However, we do frequent evaluations and make changes needed every quarter instead of waiting for the death indicators that have caused large organizations to fall, because they waited too long to make changes. During COVID-19, we had 3,000 leaders die and thousands lose their income. While we have tried several interventions, we are still experimenting to see what we can influence in the recovery. Shifting from being an entrepreneur startup to leading a movement of many thousands to thrive long-term, is a very difficult change. Making that shift requires a lot of leaders in coaching circles doing problem-solving to help reduce obstacles and turn them into opportunities.
Collins explores the fourth principle – consistent operating principles – with the example of Southwest Airlines. They have all the same airplanes and therefore all the same parts. They have simplified processes, such as a boarding procedure consisting of three groups without seat assignments. This reduces the hassle and work required for profit, while people get what they want for the money they want to spend.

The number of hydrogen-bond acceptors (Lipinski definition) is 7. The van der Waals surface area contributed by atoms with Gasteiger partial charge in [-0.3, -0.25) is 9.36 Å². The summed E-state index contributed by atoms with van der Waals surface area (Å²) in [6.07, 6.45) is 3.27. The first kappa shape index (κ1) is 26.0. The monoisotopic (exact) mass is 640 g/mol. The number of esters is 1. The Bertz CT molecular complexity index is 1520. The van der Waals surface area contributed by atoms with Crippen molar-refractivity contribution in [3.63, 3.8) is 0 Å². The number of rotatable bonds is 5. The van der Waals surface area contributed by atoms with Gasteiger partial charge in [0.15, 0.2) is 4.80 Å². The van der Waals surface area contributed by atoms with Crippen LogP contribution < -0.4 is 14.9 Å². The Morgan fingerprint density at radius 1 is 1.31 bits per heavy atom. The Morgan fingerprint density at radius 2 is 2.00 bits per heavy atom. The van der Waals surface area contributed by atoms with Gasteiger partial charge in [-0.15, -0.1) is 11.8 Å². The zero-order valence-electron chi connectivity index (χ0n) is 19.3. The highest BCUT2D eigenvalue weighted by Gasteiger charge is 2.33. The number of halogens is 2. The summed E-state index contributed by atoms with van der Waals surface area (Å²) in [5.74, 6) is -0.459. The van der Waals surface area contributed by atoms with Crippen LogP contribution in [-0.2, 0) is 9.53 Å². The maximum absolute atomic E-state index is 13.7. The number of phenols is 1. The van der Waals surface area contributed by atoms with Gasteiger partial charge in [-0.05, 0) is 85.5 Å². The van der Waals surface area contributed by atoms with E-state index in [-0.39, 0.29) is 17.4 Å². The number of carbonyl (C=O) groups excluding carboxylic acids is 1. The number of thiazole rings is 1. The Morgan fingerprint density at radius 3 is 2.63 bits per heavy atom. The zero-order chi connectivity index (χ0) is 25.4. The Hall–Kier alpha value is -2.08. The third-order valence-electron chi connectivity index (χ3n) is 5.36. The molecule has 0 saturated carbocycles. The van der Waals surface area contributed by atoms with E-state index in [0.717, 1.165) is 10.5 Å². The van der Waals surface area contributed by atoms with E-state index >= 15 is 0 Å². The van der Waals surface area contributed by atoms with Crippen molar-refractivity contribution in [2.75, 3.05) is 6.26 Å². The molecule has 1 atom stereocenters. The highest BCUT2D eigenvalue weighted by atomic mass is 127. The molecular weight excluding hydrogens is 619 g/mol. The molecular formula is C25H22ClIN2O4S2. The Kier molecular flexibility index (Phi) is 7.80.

In our kingdom movement, we have a standard operating principle of 30/3. When believers move to different areas and start new groups, the leaders can go visit when the group grows to 30 believers and three generations. They mentor online until the 30/3 mark and then don’t need permission to spend the money to visit because they know they can go, in accordance with the decentralized power structure. Our operating principles give a network of leaders’ teams a framework for making their decisions.